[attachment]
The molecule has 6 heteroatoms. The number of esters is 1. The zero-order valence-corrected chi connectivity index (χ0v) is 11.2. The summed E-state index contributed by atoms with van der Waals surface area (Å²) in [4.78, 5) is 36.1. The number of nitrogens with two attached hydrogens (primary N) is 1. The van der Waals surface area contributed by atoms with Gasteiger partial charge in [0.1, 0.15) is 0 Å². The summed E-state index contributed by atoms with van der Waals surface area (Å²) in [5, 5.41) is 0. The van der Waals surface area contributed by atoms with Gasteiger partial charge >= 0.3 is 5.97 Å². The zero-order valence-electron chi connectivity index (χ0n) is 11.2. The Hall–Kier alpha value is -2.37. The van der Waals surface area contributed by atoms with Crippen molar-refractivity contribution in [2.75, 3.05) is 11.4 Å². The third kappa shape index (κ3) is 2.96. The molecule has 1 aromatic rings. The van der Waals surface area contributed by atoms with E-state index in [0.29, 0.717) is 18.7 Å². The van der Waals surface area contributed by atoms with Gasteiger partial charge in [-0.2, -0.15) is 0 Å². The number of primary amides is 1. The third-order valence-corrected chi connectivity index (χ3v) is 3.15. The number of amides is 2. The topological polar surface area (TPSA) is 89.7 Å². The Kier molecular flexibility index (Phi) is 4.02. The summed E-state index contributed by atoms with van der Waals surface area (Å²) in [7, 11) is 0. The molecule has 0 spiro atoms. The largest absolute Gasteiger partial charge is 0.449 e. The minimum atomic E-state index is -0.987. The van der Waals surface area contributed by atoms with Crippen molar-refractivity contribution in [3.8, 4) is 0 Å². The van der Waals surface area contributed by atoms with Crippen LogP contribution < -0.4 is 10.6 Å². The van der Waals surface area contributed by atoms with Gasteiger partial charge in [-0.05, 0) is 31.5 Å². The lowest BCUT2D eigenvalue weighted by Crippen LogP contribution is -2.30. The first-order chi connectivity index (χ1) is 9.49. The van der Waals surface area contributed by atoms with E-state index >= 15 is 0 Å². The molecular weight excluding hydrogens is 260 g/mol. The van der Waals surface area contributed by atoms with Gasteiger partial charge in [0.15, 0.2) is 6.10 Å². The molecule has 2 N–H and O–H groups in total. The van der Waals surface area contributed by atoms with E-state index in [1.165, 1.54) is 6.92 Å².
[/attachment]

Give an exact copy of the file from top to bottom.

The molecule has 6 heteroatoms. The number of esters is 1. The zero-order valence-corrected chi connectivity index (χ0v) is 11.2. The summed E-state index contributed by atoms with van der Waals surface area (Å²) in [4.78, 5) is 36.1. The number of nitrogens with two attached hydrogens (primary N) is 1. The van der Waals surface area contributed by atoms with Gasteiger partial charge in [0.1, 0.15) is 0 Å². The summed E-state index contributed by atoms with van der Waals surface area (Å²) in [5, 5.41) is 0. The van der Waals surface area contributed by atoms with Gasteiger partial charge >= 0.3 is 5.97 Å². The zero-order valence-electron chi connectivity index (χ0n) is 11.2. The Hall–Kier alpha value is -2.37. The van der Waals surface area contributed by atoms with Crippen molar-refractivity contribution in [2.75, 3.05) is 11.4 Å². The third kappa shape index (κ3) is 2.96. The molecule has 1 aromatic rings. The van der Waals surface area contributed by atoms with E-state index in [0.29, 0.717) is 18.7 Å². The van der Waals surface area contributed by atoms with Gasteiger partial charge in [-0.2, -0.15) is 0 Å². The number of primary amides is 1. The third-order valence-corrected chi connectivity index (χ3v) is 3.15. The number of amides is 2. The topological polar surface area (TPSA) is 89.7 Å². The Kier molecular flexibility index (Phi) is 4.02. The summed E-state index contributed by atoms with van der Waals surface area (Å²) in [7, 11) is 0. The molecule has 0 spiro atoms. The largest absolute Gasteiger partial charge is 0.449 e. The minimum atomic E-state index is -0.987. The van der Waals surface area contributed by atoms with Crippen molar-refractivity contribution in [3.8, 4) is 0 Å². The van der Waals surface area contributed by atoms with Crippen LogP contribution < -0.4 is 10.6 Å². The van der Waals surface area contributed by atoms with Gasteiger partial charge in [-0.05, 0) is 31.5 Å². The lowest BCUT2D eigenvalue weighted by Crippen LogP contribution is -2.30. The first-order chi connectivity index (χ1) is 9.49. The van der Waals surface area contributed by atoms with E-state index >= 15 is 0 Å². The molecular weight excluding hydrogens is 260 g/mol. The van der Waals surface area contributed by atoms with Gasteiger partial charge in [0.15, 0.2) is 6.10 Å². The molecule has 2 N–H and O–H groups in total. The van der Waals surface area contributed by atoms with E-state index in [1.165, 1.54) is 6.92 Å².